How Often Should Operators Inspect Their Forklift?

Updated: Feb 22, 2022

Forklift working in a warehouse after the operator has inspected it

A forklift needs to be inspected every day or at the beginning of each shift. The Occupational Safety & Health Administration (OSHA) requires all powered industrial trucks be inspected regularly. Operators have to inspect their forklifts at least once a day. If the forklift is not used on a daily basis, a bare minimum inspection rate of 3 to 4 times a week is sufficient. If the forklift is running 24/7, it will need to be inspected every shift to ensure no faults or mechanical issues have occurred since the previous shift.

What is included in a pre-shift inspection?

  • General condition of the forklift and its cleanliness.
  • Floor is clean, free of debris, and anything that may cause an accident.
  • No overhead obstructions that can get in the way of safe operation.
  • Fire extinguisher is in an accessible location and is not expired.
  • Engine oil, fuel, and radiator fluid if applicable to the specific forklift type.
  • For propane forklifts, check the tank mounting system, fuel tank position pin, propane relief vales and hose condition.
  • For battery powered forklifts, ensure battery is fully charged, there are no exposed wires, plug connections are not loose, and vent caps are not clogged.
  • Bolts, nuts, guards, chains, or hydraulic hose reels are not damaged, missing, or loose.
  • Forks are not bent, forks are even, no cracks are present, positioning latches are in good working condition, carriage teeth are not broken or chipped.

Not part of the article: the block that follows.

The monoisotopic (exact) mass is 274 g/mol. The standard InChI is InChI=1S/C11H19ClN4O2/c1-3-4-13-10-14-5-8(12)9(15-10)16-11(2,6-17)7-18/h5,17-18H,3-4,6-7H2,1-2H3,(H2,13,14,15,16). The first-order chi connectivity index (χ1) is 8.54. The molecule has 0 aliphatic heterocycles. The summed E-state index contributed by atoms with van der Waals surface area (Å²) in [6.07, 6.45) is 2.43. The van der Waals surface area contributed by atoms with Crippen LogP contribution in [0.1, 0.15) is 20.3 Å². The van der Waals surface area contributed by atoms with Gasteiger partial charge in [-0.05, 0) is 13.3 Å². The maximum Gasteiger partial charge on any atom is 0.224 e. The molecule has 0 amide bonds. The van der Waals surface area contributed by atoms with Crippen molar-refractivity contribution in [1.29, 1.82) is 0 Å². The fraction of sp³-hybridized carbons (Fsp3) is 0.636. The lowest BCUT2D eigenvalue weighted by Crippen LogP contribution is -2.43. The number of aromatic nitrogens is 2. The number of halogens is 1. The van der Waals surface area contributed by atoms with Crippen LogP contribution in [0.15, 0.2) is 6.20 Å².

• Chain anchor pins are not worn, loose, or bent.
  • No fluid leaks.
  • Secure hoses.
  • No grease or debris in the operator compartment.
  • Seatbelts or restraints work properly.
  • Seat locks are in position.
  • If there is an overhead guard, make sure it is secure and has no damaged areas.
  • Any other guards are in good, working condition.

How often should inspection sheets be kept?

It is not a requirement to keep inspection sheets. That being said, it’s a good idea to have a pre-shift inspection checklist to ensure nothing is missed. Filling out a pre-inspection sheet is the best way to know you’re operating a machine that’s ready to perform the task both efficiently and safely.

Pulling a forklift from service

Forklift that any defects or require maintenance must not be used. If there are any doubts about what defects could hinder the safety of operating the machine, reach out to your safety supervisor or reach out to our team of experts today! Any issues found must be immediately reported as they could potentially lead to serious accidents.

Pre-Shift Inspection Training

Not sure how to perform a pre-shift inspection? We currently offer free pre-shift inspection courses for MEWP’s, telehandlers, skid steers, and forklifts! These free pre-shift inspection courses will go over the importance of pre-operation inspections, as well as everything that needs to be done to ensure safe operation. Click on one of the links below to get started!

Aerial Boom & Scissor Lift Pre-Sift Inspection (CAD | USD)
Sit-Down Forklift Pre-Shift Inspection (CAD | USD)
Telehandler / Variable Reach Forklift Pre-Shift Inspection (CAD | USD)
Skid Steer Loader Pre-Shift Inspection (CAD | USD)